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Smart Answers

Q: I need to shut down my 50-year-old, family-owned travel agency. How do I do this properly? --M.G., Fairfield, Conn.A: Every business needs an exit plan. Strategies vary according to a company's legal structure, so you'll need to enlist an experienced lawyer.

Even if you can't find an outright buyer, a lot can be sold in pieces--your customer list, business name, Web site, and fax and phone numbers. "Expect to get between 50 cents and 70 cents on the dollar for your receivables," says Martin Pichinson, an asset liquidation specialist at Sherwood Partners Inc. in Los Angeles. A business broker can help you value each of these assets.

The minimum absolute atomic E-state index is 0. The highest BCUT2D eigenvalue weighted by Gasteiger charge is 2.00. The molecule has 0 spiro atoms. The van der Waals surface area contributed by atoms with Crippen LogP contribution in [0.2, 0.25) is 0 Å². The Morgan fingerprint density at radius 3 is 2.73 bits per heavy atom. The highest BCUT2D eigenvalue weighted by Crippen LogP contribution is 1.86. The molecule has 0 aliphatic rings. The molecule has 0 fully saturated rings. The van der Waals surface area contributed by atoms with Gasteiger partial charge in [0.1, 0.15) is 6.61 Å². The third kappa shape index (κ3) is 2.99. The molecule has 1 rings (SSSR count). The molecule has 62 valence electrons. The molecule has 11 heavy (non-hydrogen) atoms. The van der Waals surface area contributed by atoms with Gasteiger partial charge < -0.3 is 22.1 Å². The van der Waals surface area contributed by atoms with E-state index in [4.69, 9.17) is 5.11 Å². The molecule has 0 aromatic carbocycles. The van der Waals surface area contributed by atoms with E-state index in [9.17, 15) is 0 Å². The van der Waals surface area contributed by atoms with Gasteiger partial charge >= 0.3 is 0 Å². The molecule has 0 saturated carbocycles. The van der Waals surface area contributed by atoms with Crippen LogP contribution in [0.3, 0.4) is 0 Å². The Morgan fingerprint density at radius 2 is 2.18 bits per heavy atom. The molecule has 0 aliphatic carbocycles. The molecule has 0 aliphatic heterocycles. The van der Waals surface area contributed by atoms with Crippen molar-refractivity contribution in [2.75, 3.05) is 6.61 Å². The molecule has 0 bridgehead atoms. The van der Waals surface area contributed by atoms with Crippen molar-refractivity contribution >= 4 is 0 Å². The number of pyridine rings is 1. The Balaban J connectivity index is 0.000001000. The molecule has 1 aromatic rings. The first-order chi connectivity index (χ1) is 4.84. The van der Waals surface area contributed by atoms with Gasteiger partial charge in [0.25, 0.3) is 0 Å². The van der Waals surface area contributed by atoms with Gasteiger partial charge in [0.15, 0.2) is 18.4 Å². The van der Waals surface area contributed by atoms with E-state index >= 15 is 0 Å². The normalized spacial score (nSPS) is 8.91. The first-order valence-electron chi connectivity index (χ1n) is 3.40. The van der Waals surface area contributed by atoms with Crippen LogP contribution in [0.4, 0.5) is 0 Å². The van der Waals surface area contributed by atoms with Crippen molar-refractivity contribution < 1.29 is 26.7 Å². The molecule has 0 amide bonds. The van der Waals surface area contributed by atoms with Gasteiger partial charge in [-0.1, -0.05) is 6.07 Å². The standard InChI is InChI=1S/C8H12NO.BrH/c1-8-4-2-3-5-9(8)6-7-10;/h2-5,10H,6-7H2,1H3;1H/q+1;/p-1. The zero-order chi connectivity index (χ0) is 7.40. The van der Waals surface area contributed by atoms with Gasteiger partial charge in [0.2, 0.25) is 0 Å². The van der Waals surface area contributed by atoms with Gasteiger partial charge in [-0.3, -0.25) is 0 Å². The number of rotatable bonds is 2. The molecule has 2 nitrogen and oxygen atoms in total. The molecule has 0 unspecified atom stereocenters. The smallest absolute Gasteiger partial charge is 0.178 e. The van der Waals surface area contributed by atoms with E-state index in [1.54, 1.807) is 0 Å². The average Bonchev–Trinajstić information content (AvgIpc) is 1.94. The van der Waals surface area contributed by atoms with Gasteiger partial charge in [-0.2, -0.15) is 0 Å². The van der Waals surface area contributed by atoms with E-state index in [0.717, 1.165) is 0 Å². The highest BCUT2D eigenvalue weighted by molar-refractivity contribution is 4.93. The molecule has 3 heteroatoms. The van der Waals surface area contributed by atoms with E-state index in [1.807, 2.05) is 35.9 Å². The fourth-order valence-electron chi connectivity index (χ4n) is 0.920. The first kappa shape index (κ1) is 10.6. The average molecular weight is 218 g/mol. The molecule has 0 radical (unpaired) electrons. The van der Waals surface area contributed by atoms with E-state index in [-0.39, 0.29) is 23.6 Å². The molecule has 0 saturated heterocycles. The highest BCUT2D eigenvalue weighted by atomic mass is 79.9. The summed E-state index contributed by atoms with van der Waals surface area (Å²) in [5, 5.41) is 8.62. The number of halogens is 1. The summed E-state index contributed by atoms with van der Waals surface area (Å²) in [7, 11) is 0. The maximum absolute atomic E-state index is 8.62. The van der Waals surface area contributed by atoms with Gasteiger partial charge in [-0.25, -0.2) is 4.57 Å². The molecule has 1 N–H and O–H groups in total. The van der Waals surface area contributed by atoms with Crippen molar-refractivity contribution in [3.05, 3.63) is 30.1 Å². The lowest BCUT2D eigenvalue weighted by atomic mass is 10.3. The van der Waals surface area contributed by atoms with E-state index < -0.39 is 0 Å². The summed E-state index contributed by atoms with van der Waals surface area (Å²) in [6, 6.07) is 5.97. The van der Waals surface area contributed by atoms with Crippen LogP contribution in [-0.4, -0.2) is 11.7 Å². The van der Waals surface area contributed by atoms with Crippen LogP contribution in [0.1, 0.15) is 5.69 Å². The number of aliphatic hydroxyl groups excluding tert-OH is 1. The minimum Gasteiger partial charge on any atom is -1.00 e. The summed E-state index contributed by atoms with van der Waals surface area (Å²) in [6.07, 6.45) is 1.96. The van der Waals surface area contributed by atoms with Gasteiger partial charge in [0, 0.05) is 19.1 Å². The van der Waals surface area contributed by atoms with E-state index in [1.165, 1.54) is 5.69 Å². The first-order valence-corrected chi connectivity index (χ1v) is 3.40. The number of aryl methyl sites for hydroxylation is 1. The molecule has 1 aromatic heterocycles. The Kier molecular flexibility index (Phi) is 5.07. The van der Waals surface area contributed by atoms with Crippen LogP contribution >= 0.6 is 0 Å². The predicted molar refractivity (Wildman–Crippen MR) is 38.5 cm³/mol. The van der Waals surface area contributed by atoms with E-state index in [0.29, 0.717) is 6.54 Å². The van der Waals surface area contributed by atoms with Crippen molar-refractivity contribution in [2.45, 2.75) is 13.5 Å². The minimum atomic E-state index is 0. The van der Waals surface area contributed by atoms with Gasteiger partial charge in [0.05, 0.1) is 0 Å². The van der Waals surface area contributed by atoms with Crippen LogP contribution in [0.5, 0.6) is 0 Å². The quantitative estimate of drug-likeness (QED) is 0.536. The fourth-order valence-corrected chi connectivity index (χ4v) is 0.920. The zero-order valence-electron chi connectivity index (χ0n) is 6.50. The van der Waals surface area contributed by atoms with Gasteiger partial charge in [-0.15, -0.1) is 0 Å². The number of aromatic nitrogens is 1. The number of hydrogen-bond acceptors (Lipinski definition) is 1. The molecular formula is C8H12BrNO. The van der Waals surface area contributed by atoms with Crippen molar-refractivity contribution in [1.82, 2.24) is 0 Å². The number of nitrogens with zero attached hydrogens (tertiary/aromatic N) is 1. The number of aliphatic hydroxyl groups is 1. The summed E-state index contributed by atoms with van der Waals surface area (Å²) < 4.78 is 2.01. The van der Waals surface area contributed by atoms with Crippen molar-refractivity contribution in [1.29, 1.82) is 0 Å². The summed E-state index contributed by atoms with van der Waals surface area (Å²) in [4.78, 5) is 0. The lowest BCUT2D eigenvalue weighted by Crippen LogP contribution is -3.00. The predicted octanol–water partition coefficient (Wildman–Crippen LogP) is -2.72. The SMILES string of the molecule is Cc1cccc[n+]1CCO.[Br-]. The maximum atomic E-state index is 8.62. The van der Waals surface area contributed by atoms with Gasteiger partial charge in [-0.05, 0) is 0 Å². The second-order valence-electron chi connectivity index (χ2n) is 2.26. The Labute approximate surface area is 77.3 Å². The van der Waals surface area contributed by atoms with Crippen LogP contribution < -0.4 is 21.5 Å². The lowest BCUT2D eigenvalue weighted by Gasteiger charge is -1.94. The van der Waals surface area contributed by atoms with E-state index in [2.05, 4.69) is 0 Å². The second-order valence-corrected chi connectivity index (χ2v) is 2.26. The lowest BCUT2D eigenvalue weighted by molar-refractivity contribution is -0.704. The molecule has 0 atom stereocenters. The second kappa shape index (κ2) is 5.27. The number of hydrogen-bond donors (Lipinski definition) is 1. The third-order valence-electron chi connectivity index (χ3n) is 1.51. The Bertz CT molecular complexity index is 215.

If you have a long-term lease, your rent may be less than market value, and your landlord may be happy to release you. Or, you may be able to sublet to the company that's buying your assets. But be careful about subleasing--if the new tenants default, your personal assets could be at risk.

Tell all your suppliers and customers, in writing, that you're closing (make sure your lawyer clears the letter first). By stopping rumors before they start, the transition will be much less complicated and far more pleasant.Have a question about running your small company? Send an e-mail to frontier@businessweek.comBy Karen E. Klein

The Aging of Abercrombie & Fitch
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